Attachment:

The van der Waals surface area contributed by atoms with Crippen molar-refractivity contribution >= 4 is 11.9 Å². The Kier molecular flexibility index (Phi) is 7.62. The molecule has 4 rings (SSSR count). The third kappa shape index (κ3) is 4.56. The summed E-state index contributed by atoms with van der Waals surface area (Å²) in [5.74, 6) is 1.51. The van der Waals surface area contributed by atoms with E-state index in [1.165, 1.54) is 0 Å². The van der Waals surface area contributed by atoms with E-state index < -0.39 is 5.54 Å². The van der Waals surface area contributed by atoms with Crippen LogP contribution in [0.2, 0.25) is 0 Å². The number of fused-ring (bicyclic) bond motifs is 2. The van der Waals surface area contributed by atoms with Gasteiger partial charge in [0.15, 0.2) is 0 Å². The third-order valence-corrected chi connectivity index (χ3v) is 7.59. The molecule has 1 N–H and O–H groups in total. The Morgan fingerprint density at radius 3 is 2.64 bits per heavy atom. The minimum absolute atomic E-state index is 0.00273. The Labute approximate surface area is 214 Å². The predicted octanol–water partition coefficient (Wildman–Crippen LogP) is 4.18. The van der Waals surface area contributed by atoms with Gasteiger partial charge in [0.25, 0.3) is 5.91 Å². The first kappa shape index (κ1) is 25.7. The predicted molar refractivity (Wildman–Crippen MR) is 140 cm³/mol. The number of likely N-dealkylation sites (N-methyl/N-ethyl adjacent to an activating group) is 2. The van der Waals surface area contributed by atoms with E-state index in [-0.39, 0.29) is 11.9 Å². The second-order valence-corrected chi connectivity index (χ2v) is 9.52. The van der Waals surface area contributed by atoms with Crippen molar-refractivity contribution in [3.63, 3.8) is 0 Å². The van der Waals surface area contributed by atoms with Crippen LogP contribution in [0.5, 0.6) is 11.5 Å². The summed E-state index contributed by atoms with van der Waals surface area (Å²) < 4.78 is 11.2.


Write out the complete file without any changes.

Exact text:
The van der Waals surface area contributed by atoms with Crippen molar-refractivity contribution >= 4 is 11.9 Å². The Kier molecular flexibility index (Phi) is 7.62. The molecule has 4 rings (SSSR count). The third kappa shape index (κ3) is 4.56. The summed E-state index contributed by atoms with van der Waals surface area (Å²) in [5.74, 6) is 1.51. The van der Waals surface area contributed by atoms with E-state index in [1.165, 1.54) is 0 Å². The van der Waals surface area contributed by atoms with E-state index < -0.39 is 5.54 Å². The van der Waals surface area contributed by atoms with Crippen LogP contribution in [0.2, 0.25) is 0 Å². The number of fused-ring (bicyclic) bond motifs is 2. The van der Waals surface area contributed by atoms with Gasteiger partial charge in [0.15, 0.2) is 0 Å². The third-order valence-corrected chi connectivity index (χ3v) is 7.59. The molecule has 1 N–H and O–H groups in total. The Morgan fingerprint density at radius 3 is 2.64 bits per heavy atom. The minimum absolute atomic E-state index is 0.00273. The Labute approximate surface area is 214 Å². The predicted octanol–water partition coefficient (Wildman–Crippen LogP) is 4.18. The van der Waals surface area contributed by atoms with Gasteiger partial charge in [0.25, 0.3) is 5.91 Å². The first kappa shape index (κ1) is 25.7. The predicted molar refractivity (Wildman–Crippen MR) is 140 cm³/mol. The number of likely N-dealkylation sites (N-methyl/N-ethyl adjacent to an activating group) is 2. The van der Waals surface area contributed by atoms with E-state index in [-0.39, 0.29) is 11.9 Å². The second-order valence-corrected chi connectivity index (χ2v) is 9.52. The van der Waals surface area contributed by atoms with Crippen molar-refractivity contribution in [3.63, 3.8) is 0 Å². The van der Waals surface area contributed by atoms with Crippen LogP contribution in [0.5, 0.6) is 11.5 Å². The summed E-state index contributed by atoms with van der Waals surface area (Å²) < 4.78 is 11.2.